The Bookworm Gambler’s Digest: Bringing Down The House


Posted: June 8, 2015

Updated: June 7, 2023

The recount of the true story of an MIT students group willing to do anything to win at Blackjack.

If you’re into gambling, more specifically Blackjack, you have probably already heard about the MIT Blackjack Team. If you have, all the better, you’ll absolutely love the book for its familiarity and atmosphere that is bursting with everything gambling-related. If you haven’t, no problem, you will be fascinated by the numbers and the system worked out by this merry band of go-getters. Step into the world of exams, parties, student drama… oh, and taking casinos for over three million dollars. With a story like that, it was no surprise when the book was made into a movie, 21, with great actors such as Kevin Spacey and Kate Bosworth.

• Group won more than USD 3 million
• Card counting as main strategy
• A couple of kids: the nightmare of casinos

The protagonist of this book, Kevin Lewis, was cherry picked by your typical evil-mastermind former professor to join the MIT Blackjack Team. It soon becomes obvious that this card-counting tactic at luxury casinos is nothing like mobile betting. This small group managed to work out a card counting strategy that helped them win crazy amounts of money in various US casinos. The ethics are questionable, but the idea is genius. And, since it is not considered cheating, the process is legal. It is just a matter of paying very close attention to the number of cards.

A game of rollers and spotters

The main idea of their system was based on secret signals between spotters and high-rollers. A spotter would take a tour around tables in the casino and play at as many tables as possible. While doing this, they would try to keep record of the cards at each table. When they sensed that the game at one or the other table was heating up, they would inconspicuously alert the high roller. Even after the high roller appeared, the spotter’s job was to keep playing while constantly letting his associate know how high the count was at the moment. This genius system was based on innocent questions and phrases designed so that only two people at the table would know what was going on.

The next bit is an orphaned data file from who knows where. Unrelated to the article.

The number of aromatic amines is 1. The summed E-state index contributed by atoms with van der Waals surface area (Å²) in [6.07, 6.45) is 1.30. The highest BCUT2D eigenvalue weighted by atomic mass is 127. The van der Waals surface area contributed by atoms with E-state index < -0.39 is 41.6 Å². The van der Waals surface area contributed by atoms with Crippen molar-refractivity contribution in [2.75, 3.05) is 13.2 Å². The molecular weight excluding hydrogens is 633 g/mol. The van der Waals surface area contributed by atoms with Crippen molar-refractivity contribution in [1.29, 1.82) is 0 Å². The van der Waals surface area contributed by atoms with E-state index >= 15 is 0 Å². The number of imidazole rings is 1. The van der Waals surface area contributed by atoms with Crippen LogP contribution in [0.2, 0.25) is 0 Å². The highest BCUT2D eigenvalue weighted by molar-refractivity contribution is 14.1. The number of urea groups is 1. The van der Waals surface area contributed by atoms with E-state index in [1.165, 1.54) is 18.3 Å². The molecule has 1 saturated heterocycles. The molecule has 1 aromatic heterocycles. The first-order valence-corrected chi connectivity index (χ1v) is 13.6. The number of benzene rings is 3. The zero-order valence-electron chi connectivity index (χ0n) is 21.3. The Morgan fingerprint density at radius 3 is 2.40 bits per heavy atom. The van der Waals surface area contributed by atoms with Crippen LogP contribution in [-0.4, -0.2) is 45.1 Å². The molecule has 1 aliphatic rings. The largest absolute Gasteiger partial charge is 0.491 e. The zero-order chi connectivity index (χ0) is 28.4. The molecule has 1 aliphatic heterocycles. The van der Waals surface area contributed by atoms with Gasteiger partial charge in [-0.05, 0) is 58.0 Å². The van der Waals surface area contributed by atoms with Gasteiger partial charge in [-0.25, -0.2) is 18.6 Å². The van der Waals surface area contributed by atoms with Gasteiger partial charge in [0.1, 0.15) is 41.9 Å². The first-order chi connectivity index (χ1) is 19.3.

For instance, the spotter would ask the dealer about something that would insinuate a change in the count. A subtle hint at a number and the high roller would know how to bet. They had to do this so nobody would get suspicious, so the code questions and phrases really were hard to guess and absolutely everyday so nobody would notice them. Using this scheme, Lewis and his team often managed to bet as high as USD 100,000 on occasion. Another key tactic was not to become main characters on gambling news and media outlets: they played each time just so nobody would notice and get overly suspicious.

My daddy is a rich man


Among their clever tactics were to pose as the spoilt kids of moguls: walking around with thousands of dollars for a college student would understandably be considered as more than strange. Since casinos were under the impression that they were entertaining some one-percenters, members of the MIT Blackjack Club were treated like Kings of their age. Suites, free tickets to sporting events and meals were all extra perks to winning many hundred thousand dollars. They had backup aliases and backups of those backups: everything was so well-though-out that the only biggest problem was concentrating on keeping up appearances.

But just imagine that: becoming so rich overnight that you become friends with celebs and date NFL cheerleaders. How can a regular (albeit incredibly smart) college student not fall into the trap of revealing himself? The book will take you on a journey in the unknown lands of Las Vegas parties and underground
US poker rooms, with money flowing from the tap and number combinations making your mind dizzy. If you want to read something compelling and exciting, this book is a safe bet. Watch the movie too, but only after reading the novel – and don’t start up a card counting team afterwards, please.

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